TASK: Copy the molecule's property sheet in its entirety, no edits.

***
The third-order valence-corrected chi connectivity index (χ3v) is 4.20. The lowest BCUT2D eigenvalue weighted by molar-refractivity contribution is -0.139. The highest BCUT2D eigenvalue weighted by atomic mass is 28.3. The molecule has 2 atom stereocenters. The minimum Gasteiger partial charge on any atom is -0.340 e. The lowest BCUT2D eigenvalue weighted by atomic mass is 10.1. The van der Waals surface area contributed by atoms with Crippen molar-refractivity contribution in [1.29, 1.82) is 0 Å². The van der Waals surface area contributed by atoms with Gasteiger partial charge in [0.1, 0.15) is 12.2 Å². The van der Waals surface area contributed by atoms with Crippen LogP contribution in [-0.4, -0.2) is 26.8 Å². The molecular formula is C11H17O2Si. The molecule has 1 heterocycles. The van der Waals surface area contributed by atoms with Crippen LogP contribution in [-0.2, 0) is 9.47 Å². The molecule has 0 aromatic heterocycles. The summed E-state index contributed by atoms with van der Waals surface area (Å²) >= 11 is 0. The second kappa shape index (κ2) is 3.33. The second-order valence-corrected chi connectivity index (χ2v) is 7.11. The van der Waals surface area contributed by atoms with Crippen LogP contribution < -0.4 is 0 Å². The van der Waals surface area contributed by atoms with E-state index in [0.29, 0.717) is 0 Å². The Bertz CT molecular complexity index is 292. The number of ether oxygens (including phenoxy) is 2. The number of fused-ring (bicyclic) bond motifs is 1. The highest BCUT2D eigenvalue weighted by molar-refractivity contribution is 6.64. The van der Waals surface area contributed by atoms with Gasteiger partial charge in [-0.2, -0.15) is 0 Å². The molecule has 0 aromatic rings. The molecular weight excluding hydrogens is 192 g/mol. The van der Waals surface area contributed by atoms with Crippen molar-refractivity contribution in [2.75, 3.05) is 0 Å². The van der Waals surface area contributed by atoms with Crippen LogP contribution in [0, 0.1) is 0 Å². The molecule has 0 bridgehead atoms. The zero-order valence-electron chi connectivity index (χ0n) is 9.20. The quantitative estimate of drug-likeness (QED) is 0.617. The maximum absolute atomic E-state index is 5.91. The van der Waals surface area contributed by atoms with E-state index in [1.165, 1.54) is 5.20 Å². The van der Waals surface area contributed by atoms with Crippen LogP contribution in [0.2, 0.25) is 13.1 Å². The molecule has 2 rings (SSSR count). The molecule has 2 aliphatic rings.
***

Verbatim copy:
The third-order valence-corrected chi connectivity index (χ3v) is 4.20. The lowest BCUT2D eigenvalue weighted by molar-refractivity contribution is -0.139. The highest BCUT2D eigenvalue weighted by atomic mass is 28.3. The molecule has 2 atom stereocenters. The minimum Gasteiger partial charge on any atom is -0.340 e. The lowest BCUT2D eigenvalue weighted by atomic mass is 10.1. The van der Waals surface area contributed by atoms with Crippen molar-refractivity contribution in [1.29, 1.82) is 0 Å². The van der Waals surface area contributed by atoms with Gasteiger partial charge in [0.1, 0.15) is 12.2 Å². The van der Waals surface area contributed by atoms with Crippen LogP contribution in [-0.4, -0.2) is 26.8 Å². The molecular formula is C11H17O2Si. The molecule has 1 heterocycles. The van der Waals surface area contributed by atoms with Crippen LogP contribution in [-0.2, 0) is 9.47 Å². The molecule has 0 aromatic heterocycles. The summed E-state index contributed by atoms with van der Waals surface area (Å²) >= 11 is 0. The second kappa shape index (κ2) is 3.33. The second-order valence-corrected chi connectivity index (χ2v) is 7.11. The van der Waals surface area contributed by atoms with Crippen LogP contribution < -0.4 is 0 Å². The van der Waals surface area contributed by atoms with E-state index in [0.29, 0.717) is 0 Å². The Bertz CT molecular complexity index is 292. The number of ether oxygens (including phenoxy) is 2. The number of fused-ring (bicyclic) bond motifs is 1. The highest BCUT2D eigenvalue weighted by molar-refractivity contribution is 6.64. The van der Waals surface area contributed by atoms with Gasteiger partial charge in [-0.2, -0.15) is 0 Å². The molecule has 0 aromatic rings. The molecular weight excluding hydrogens is 192 g/mol. The van der Waals surface area contributed by atoms with Crippen molar-refractivity contribution in [2.75, 3.05) is 0 Å². The van der Waals surface area contributed by atoms with Crippen LogP contribution in [0, 0.1) is 0 Å². The molecule has 0 bridgehead atoms. The zero-order valence-electron chi connectivity index (χ0n) is 9.20. The quantitative estimate of drug-likeness (QED) is 0.617. The maximum absolute atomic E-state index is 5.91. The van der Waals surface area contributed by atoms with E-state index in [1.165, 1.54) is 5.20 Å². The van der Waals surface area contributed by atoms with Crippen LogP contribution in [0.2, 0.25) is 13.1 Å². The molecule has 2 rings (SSSR count). The molecule has 2 aliphatic rings.